Programs help teens connect with services

By Pamela Berard
December 1st, 2012

Two Maine programs are helping teens in the juvenile justice system connect with services related to mental health challenges.

THRIVE, which provides training and technical assistance to youth and family-serving organizations to strengthen trauma-informed practices is now the training and technical assistance partner for Maine’s Department of Corrections Division of Juvenile Services’ four-year, $4 million Substance Abuse and Mental Health Services Administration (SAMHSA) grant, “Expanding Trauma-Informed System of Care Practices in Maine.”

The program focuses on youths 12-20 diagnosed with a serious emotional disturbance, whose offenses have placed them on informal adjustment, probation or community reintegration from a correctional facility. Objectives include creating an infrastructure within juvenile services for providing trauma-informed services; ensuring that youth involved with juvenile justice are screened, assessed, and referred to appropriate services; and reinforcing trauma-informed system of care practices statewide to mental health agencies through training, technical assistance and social marketing.

“The work is recognizing that the trauma is pervasive, and as a system we don’t always do a very good job of identifying it in children and youth,” says Arabella Perez, THRIVE executive director.

The group will utilize a screening tool to identify youth who have experienced trauma and the type and frequency of that trauma.

Perez says data shows that youth who have experienced three or more adverse childhood experiences versus youth who had less than three tended to be more symptomatic and have more outcomes than their counterparts. She says the research also found that youths with a caregiver who had three or more adverse experiences tended to fare poorer than those who didn’t.

“We extrapolated that caregivers clearly had an impact on parenting and perhaps the child’s own trauma or environment was also triggering something for the parent,” she says. “We used that data and worked with family organizations to have them do some outreach.”

Perez says the focus is on “How can we support you in parenting?” and not placing blame on caregivers.

Perez notes family organizations and family support partners do well with engaging with parents and introducing the topic of trauma and adversity.

“We’re very strong believers in having family and youth peers partnering with these families,” she says. “Those connections help with engagement.”

THRIVE is the lead agency for Youth MOVE Maine, which received a three-year, $600,000 SAMSHA grant to support the continued expansion of Youth Courts, specifically tying them in with substance abuse prevention, education, treatment and recovery.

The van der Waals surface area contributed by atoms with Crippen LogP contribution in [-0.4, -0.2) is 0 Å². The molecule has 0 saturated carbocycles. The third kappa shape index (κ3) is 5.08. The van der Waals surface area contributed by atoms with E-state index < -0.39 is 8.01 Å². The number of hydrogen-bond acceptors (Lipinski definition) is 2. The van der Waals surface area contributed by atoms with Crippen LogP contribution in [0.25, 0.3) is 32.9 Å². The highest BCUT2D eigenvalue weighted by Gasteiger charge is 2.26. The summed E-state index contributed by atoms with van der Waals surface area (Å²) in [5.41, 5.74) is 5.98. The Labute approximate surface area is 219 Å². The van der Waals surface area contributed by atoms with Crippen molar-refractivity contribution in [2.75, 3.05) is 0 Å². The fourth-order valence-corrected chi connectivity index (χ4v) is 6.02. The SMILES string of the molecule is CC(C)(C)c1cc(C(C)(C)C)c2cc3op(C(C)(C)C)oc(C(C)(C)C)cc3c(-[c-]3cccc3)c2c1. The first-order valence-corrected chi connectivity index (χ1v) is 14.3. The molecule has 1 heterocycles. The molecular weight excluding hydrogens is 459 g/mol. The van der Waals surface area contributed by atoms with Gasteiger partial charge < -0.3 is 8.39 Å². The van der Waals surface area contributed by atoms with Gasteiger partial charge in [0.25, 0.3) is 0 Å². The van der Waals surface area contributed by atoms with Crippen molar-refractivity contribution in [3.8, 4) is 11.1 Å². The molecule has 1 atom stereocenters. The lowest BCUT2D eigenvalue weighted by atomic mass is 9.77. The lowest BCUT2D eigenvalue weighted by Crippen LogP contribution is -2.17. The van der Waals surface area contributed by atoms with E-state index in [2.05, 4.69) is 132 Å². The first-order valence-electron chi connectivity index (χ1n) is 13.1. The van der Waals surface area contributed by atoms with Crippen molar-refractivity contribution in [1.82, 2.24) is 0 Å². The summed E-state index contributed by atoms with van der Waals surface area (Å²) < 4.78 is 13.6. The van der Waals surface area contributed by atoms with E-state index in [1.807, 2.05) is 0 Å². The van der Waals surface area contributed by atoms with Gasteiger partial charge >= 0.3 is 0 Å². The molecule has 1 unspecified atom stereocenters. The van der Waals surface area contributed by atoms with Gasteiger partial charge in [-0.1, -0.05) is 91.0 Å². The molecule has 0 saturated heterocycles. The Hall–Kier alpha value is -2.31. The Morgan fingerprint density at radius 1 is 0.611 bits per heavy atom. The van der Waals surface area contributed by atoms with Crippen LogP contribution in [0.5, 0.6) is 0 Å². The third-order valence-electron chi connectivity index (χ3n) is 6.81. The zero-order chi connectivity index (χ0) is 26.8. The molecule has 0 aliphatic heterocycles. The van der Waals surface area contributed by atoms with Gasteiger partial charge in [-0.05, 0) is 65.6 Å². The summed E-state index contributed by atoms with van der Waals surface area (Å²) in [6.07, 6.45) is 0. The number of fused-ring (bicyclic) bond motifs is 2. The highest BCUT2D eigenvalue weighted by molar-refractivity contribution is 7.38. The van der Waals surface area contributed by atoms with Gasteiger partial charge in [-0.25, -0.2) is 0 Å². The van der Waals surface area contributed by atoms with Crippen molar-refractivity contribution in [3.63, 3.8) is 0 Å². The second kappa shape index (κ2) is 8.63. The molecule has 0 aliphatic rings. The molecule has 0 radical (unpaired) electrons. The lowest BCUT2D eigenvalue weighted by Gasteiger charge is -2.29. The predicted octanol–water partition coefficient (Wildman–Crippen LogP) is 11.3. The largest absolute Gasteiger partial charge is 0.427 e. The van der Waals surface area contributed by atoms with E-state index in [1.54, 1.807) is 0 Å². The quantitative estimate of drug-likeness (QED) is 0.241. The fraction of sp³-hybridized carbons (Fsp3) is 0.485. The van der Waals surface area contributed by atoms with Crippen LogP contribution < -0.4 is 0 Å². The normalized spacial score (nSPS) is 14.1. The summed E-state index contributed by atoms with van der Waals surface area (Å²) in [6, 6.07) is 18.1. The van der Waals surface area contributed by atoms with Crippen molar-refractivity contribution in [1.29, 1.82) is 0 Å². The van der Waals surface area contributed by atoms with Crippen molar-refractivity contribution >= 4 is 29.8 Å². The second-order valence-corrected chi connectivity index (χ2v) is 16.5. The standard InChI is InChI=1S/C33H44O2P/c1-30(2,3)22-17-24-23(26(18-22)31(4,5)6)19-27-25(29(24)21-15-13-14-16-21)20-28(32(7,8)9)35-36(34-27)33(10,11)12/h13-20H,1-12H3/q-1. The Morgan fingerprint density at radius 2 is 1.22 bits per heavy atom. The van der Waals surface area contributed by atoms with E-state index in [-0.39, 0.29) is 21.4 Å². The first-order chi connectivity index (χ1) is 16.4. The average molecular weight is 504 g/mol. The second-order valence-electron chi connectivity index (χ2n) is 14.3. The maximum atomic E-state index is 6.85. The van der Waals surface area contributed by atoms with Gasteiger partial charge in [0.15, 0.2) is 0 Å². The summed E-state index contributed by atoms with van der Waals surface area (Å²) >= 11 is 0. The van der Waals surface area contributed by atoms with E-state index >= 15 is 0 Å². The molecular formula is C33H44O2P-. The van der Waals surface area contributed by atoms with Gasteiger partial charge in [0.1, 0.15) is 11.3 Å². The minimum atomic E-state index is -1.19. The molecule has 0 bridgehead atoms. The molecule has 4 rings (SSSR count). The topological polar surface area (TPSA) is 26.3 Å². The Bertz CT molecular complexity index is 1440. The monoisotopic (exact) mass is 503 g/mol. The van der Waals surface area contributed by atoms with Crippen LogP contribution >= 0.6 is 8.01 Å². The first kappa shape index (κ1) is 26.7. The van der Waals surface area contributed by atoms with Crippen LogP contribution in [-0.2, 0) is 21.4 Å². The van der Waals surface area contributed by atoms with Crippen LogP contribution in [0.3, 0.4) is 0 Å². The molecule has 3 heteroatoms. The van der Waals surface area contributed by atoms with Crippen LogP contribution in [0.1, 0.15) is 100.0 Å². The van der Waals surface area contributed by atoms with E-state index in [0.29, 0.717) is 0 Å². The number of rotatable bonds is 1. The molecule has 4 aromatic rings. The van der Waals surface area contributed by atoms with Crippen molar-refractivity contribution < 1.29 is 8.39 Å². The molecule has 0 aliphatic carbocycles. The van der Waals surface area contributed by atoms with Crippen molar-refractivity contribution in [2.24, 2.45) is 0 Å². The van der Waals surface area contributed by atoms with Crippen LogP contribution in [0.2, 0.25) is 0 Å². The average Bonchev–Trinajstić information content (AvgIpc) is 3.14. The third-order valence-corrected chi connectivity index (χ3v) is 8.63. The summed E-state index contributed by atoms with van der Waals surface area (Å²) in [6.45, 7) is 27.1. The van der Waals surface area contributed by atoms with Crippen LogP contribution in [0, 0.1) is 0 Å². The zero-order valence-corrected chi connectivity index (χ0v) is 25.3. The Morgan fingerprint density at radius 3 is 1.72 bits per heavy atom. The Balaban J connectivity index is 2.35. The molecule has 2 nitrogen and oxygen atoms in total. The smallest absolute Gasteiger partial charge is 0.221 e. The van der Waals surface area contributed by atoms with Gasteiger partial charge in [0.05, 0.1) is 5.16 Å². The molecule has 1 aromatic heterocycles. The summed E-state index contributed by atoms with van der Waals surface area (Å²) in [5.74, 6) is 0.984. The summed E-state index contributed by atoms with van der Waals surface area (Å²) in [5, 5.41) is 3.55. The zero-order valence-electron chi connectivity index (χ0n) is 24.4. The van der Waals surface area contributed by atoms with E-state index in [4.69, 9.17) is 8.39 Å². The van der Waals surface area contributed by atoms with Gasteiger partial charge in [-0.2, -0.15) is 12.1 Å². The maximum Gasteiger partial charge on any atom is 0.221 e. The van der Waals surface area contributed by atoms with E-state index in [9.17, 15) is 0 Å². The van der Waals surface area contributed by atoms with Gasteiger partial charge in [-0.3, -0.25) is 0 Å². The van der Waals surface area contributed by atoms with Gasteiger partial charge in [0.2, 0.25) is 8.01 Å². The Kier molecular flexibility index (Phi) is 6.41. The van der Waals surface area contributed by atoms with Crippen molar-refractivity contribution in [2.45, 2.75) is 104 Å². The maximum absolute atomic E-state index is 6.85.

Youth MOVE Maine expects to have three Youth Courts up and running within the next few months for teens facing first-time, non-violent offenses who may also be at risk for substance abuse and mental health challenges. The teens receive skills-building opportunities within a restorative justice framework.

Ryun Anderson, Youth MOVE Maine director, says court training began over the summer, with the first hearing in September.

“The intention is to build a relationship between youth courts and substance abuse providers so that we are able to address the high rates of substance use and abuse among young people who are involved in criminal activity,” Anderson says.

Not everybody who faces the Youth Court has a substance abuse history. “But if you are utilizing substances you are at higher risk for criminal activity, and if you are engaged in criminal activity you are at higher risk for using substances,” Anderson says. “The data clearly shows there are risks for both, so if you are addressing one and not paying attention to the other, then you are not fully addressing the problem.”

The teens will be screened and connected to appropriate services.

Teens who face the Youth Court will be lower risk offenders, referred by juvenile corrections officers, the police or school administrators. “It’s essentially an alternative to whatever other sanction they might have received,” she says.

The youth face a panel of three judges – all high school students trained in the Youth Court model and restorative justice. Also present are advocates for the respondent, victim, and community. “Each tries to uncover the story of what happened,” she says. “Because in a restorative justice framework you aren’t focusing on crime and punishment, but you are focusing on relationships, and, ‘How do you repair that harm?’”

To take part, the teen must first admit to the infraction. “So this isn’t a place to decide if they are guilty or innocent, it’s a place to decide how to move forward,” Anderson says.

“There is a recognition that when kids get in trouble, a lot of the times the punishment and shame disconnects them further from the community and because of that, they are at a higher risk for getting in trouble again,” she says. The program aims to hold youth accountable in front of their peers, while also helping them move forward and stay connected to the community.

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